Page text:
Date on Master's Thesis/Doctoral Dissertation


Document Type

Doctoral Dissertation

Degree Name

Ph. D.



Degree Program

Humanities, PhD

Committee Chair

Gibson, John

Committee Co-Chair (if applicable)

Bertacco, Simona

Committee Member

Bertacco, Simona

Committee Member

Williams, Michael

Committee Member

Lowenstein, Adam

Author's Keywords

horror genre; American culture; placelessness; globalization; literary and cinematic studies; humanist geography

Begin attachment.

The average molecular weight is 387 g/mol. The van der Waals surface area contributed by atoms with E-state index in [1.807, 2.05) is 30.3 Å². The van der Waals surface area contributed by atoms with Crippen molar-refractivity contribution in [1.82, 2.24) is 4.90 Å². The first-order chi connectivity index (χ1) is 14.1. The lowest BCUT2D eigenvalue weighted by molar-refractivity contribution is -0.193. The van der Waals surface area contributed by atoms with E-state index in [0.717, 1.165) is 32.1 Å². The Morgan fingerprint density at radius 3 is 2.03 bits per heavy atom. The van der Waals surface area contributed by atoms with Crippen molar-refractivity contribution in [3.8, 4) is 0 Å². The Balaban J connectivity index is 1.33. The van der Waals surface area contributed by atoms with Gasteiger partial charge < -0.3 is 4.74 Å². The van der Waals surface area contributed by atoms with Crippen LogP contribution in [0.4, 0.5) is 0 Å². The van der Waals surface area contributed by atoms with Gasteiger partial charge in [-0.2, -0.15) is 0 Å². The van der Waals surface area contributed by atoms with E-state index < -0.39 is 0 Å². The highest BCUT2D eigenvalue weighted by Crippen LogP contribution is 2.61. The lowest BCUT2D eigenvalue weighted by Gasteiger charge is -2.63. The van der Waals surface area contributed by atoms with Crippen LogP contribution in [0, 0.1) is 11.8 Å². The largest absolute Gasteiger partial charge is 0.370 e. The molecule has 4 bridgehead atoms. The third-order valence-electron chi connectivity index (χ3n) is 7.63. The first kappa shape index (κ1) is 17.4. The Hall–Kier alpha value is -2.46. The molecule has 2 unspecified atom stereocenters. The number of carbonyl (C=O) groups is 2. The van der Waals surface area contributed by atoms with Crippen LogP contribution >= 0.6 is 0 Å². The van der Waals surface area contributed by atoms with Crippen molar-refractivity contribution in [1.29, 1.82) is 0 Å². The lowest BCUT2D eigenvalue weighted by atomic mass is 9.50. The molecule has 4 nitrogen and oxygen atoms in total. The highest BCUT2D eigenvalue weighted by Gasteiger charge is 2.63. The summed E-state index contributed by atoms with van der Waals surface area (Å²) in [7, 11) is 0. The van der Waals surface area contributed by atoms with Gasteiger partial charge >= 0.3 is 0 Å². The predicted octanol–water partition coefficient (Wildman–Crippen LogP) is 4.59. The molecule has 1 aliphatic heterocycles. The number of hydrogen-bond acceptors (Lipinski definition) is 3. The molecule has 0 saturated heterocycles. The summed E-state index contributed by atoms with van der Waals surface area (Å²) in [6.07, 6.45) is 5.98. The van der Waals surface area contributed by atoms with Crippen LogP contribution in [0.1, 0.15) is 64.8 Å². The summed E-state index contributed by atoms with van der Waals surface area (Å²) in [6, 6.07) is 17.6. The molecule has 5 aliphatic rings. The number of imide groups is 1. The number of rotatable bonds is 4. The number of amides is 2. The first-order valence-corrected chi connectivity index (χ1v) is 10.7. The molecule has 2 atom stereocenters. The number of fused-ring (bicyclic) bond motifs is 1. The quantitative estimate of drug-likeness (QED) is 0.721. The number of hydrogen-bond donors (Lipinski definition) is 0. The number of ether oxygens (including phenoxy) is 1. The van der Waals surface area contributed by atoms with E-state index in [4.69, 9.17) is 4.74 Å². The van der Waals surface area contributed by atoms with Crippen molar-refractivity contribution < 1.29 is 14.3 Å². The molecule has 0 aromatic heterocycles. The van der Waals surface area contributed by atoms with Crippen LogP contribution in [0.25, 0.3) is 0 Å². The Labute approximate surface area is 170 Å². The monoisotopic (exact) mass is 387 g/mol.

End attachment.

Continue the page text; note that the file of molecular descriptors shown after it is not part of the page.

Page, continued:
This dissertation investigates particular American anxieties concerning cultural identity and place, particularly fears about America’s place (or lack thereof) within the global world, that can be seen throughout much of post-WWII American horror literature and film. More specifically, this project explores how an existent pattern of visual and narrative depictions of destroyed bodies and places illustrates larger tensions and fears about placelessness—the affect and effect of incomplete, partial, or inauthentic relationships with the places that provide cultural and individual identity and meaning. I argue that representations of placelessness within American horror texts become vehicles for addressing and signifying American fears about globalization and America’s place(lessness) within the global landscape. This dissertation begins with a discussion of how the methodologies of literary and cinematic theory, humanist geography, and cultural studies work together to produce an interdisciplinary examination of the intersections between American horror, placelessness, and globalization. The introduction sets up the primary concepts and key definitions central to this project’s understanding of horror, place, and identity. The overall structure of the dissertation then spirals out from the most localized of places to the most globalized of places that appear within American horror. The four main chapters of this dissertation each focus on a specific place or type of interaction with places: the home, everyday places, the American landscape/wilderness, and global tourism. Each chapter uses a particular theoretical framework that, in addition to the overarching ideas of placelessness and globalization, serves as a foundation for in-depth, close-readings of specific key horror texts. The dissertation concludes with a brief examination of adaptation theory in horror and a return to the project’s original premise: that post-WWII American horror presents specific and particular American anxieties tied to the fear that our cultural and individual identities are as fabricated and fraudulent as are our cultural and individual understandings of our places. I maintain that the ultimate source of horror in these texts is the insidious suggestion that such fears are warranted and the consequences of this horrific placelessness will be the terrible destruction and inevitable untethering of cultural and individual identities, bodies, and places.